Setting up MC/Rev as a CGI
an iBlog (instructional blog)
Red Had Linux 7.2
The first thing I discovered is that ISPs (in general) don't want you to use anything but Perl as a CGI; their tech support people are trained in it, they have tools to help you get it working, and, for the most part, they don't understand why anyone would want to use anything else.
So I turned to my attention to all the notes I've collected over the years on using MC as a CGI and also spoke with Richard Gaskin of Fourth World, who is currently using MC as a CGI. Basically the steps boil down to these:
The name of the file was simple.cgi. I had made sure that since I was uploading to a UNIX server that I saved the file with UNIX line endings (I use a Windows tool called TextPad that does this for me).#!mc on startUp put "Hello World!" into tResponse put "Content-Type: text/html" & crlf put "Content-Length:" & (the length of tResponse) & crlf & crlf put tResponse end startUp
The basic idea is that you call on this script file the same way as you would call on a Perl CGI (as part of the URL) and according to the code above, I should get "Hello World!" showing in my web browser when I execute this from the Address field of my browser (Internet Explorer 6/Windows, if you must know):
Well, when I tried, it I got this:
This is the infamous "Internal Server Error 500" window that you get which tells you there's a problem with your CGI. It doesn't tell you what is wrong; just that there's something wrong.
So I tried a few things and eventually asked people on the list what to do, including technical support at my ISP. Brian Yennie suggested I use Telnet to go and see if I can execute the CGI from the command-line by going to the directory and typing ./mc simple.cgi. I tried that, and got the error message:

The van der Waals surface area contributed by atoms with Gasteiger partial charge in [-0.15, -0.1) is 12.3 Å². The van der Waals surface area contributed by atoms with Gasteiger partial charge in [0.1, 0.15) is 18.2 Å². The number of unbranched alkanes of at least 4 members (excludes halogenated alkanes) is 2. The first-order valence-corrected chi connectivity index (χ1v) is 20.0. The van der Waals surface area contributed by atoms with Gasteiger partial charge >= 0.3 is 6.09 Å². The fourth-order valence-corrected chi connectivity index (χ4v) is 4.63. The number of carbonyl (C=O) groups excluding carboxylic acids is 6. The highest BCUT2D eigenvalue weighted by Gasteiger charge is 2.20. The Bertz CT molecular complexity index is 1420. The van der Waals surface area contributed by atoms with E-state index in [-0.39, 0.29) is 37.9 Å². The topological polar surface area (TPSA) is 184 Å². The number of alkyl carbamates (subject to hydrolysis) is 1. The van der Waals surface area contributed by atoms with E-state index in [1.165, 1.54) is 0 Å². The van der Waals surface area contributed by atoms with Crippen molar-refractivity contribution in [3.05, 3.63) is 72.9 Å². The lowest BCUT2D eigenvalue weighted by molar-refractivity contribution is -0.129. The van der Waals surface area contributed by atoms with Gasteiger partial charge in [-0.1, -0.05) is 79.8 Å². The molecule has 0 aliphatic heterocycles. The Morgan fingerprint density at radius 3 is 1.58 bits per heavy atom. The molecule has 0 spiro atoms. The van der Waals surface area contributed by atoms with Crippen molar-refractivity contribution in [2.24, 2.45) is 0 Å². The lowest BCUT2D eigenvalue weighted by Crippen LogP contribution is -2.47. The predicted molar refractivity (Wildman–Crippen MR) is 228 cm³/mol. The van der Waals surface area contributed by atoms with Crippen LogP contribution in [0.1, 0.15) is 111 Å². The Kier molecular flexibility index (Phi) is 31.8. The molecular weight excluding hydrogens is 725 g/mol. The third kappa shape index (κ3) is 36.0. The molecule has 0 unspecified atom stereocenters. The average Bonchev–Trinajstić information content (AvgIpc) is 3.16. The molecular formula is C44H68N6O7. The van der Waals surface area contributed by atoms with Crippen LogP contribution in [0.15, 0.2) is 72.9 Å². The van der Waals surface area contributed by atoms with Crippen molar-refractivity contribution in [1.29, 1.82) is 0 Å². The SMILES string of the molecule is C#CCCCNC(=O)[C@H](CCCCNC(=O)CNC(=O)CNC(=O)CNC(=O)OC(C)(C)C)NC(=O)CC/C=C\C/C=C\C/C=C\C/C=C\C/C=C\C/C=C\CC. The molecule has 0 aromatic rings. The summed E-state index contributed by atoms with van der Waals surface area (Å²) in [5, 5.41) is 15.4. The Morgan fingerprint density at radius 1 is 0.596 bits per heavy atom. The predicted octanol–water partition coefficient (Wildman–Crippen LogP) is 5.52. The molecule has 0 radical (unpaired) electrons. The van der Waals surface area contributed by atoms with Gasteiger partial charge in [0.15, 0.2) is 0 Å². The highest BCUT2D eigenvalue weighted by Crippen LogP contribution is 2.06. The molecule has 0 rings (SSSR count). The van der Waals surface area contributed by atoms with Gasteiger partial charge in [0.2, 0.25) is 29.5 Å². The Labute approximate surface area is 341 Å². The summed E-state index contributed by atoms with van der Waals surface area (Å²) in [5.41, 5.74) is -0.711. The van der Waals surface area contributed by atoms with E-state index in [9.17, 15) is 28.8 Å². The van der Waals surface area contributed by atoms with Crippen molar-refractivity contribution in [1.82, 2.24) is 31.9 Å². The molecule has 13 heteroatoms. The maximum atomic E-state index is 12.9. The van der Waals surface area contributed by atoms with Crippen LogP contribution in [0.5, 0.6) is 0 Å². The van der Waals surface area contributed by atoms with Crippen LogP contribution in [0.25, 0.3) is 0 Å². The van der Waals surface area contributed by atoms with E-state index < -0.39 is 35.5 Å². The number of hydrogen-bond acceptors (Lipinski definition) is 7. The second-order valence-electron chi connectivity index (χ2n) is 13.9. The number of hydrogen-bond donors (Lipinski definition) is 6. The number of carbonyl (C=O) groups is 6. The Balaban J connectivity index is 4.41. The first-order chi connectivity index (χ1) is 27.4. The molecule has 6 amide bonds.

This made me think that there was something wrong with a path I was providing, until Andu stepped up and suggested I use Telnet, go to the cgi-bin directory, and then check to see what libraries might be missing by doing a ldd mc command, and here's what it returned:
linux: error while loading shared libraries: libXext.so.6: cannot open shared object file: No such file or directory
This told me I was missing two necessary library files for MetaCard to run as a CGI. I checked with my ISP to see if I could upload these files, and he informed me that I could upload them anywhere so long as I added the path to the location where the uploaded libraries could be found to my /etc/ld.so.conf file. Andu was kind enough to give me a copy of the two library files I was missing, so I created a directory at /usr/home/lib, uploaded the files there, and added usr/home/lib to the /etc/ld.so.conf file. Finally, I ran ldconfig (which you can do at any command prompt), which attached the two library files and made them available.
libXext.so.6 => not found
libX11.so.6 => not found
libm.so.6 => /lib/i686/libm.so.6 (0x40119000)
libc.so.6 => /lib/i686/libc.so.6 (0x4013c000)
/lib/ld-linux.so.2 => /lib/ld-linux.so.2 (0x40000000)
I then went back and tested by CGI from the Telnet command line by going to my cgi-bin directory and typing ./mc simple.cgi. Lo and behold, the words "Hello world!" appeared in my terminal! I excitedly tested this in my browser, and sure enough, it worked.
Originally Posted 1/24/2003 by Ken Ray
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